function User(name) {
    var that = this;
    this.name = name;
    //do some other stuff
    function addSomething() {
        that.name = that.name + "++";
    }
    addSomething();
}
var a = new User("luis");
alert(a.name);

As you can see, the main difference relies on the that local variable which is reused by the addSomething method. Even though this approach works, what we’d really love is a way to change the context associated to the addSomething. And yes, JavaScript allow us to do that through a 4th function invocation pattern.

Take a look at the following code:

function User(name) {
    this.name = name;
    //do some other stuff
    function addSomething() {
        this.name = this.name + "++";
    }
    addSomething.apply(this);
}

As you can see, by using the apply method we no longer need to introduce a local variable. The first parameter passed to the apply method will be used as the context from within the addSomething function. The apply method expects a second parameter: an array with the values that will be passed to the function. Since the function does not expect any parameters, we simply don’t pass anything when we call the apply method.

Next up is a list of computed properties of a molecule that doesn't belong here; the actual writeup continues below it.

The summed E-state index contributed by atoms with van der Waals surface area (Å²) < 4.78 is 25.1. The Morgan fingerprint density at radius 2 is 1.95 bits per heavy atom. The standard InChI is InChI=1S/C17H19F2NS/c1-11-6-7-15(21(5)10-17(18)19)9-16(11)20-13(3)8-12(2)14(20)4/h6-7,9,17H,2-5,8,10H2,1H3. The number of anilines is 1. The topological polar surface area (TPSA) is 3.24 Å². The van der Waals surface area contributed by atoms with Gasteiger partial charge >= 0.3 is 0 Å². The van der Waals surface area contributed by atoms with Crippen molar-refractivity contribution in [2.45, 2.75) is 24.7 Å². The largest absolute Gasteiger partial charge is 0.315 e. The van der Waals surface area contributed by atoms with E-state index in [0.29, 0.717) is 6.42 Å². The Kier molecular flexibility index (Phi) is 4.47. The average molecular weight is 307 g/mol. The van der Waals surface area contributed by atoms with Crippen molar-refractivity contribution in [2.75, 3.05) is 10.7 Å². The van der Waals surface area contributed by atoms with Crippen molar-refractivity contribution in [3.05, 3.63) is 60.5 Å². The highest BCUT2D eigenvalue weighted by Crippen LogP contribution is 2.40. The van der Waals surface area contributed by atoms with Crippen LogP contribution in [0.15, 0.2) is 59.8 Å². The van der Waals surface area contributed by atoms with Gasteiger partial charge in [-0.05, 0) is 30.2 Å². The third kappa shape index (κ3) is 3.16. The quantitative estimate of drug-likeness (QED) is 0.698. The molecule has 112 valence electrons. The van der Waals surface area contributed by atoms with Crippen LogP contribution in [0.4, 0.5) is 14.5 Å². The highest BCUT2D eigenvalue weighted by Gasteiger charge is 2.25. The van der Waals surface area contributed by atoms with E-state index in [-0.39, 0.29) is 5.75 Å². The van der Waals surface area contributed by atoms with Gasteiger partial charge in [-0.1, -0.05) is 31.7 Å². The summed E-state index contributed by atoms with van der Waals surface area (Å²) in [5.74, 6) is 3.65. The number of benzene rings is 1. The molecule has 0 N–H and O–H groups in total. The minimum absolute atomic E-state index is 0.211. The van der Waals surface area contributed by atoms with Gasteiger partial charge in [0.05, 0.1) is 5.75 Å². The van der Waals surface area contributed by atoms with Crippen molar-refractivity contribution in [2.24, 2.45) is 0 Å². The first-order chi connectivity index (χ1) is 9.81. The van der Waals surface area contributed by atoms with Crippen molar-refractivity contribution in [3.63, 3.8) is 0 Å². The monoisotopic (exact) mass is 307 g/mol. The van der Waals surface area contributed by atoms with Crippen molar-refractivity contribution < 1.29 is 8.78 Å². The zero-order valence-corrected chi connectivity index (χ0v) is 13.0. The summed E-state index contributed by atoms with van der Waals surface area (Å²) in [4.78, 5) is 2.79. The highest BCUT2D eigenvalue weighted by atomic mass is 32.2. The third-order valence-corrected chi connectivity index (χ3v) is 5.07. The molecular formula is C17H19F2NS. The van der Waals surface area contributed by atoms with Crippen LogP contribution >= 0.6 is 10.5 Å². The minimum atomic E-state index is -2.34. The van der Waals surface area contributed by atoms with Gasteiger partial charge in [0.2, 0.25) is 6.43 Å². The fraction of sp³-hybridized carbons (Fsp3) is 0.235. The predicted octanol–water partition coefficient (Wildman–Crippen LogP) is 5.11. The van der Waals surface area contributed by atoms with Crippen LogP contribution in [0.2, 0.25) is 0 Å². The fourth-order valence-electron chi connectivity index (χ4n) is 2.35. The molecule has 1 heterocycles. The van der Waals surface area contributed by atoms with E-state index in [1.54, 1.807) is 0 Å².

Besides the apply method, functions have a second method which allow us to set the context used by that function: I’m talking about the call method. The main difference between the two is that apply expects that the parameters you’re passing to be packed into an array, while call expects one or more parameters separated by comma. For instance, suppose we’re calling an add method. Here’s the code you’d be using with apply and call:

add.apply(context, [par1, par2, par3]);
add.call(context, par1, par2, par3);

As you can see, there’s more to function invocation than you might think of at first. And this concludes our deep dive into functions and contexts. Keep tuned for more on JavaScript.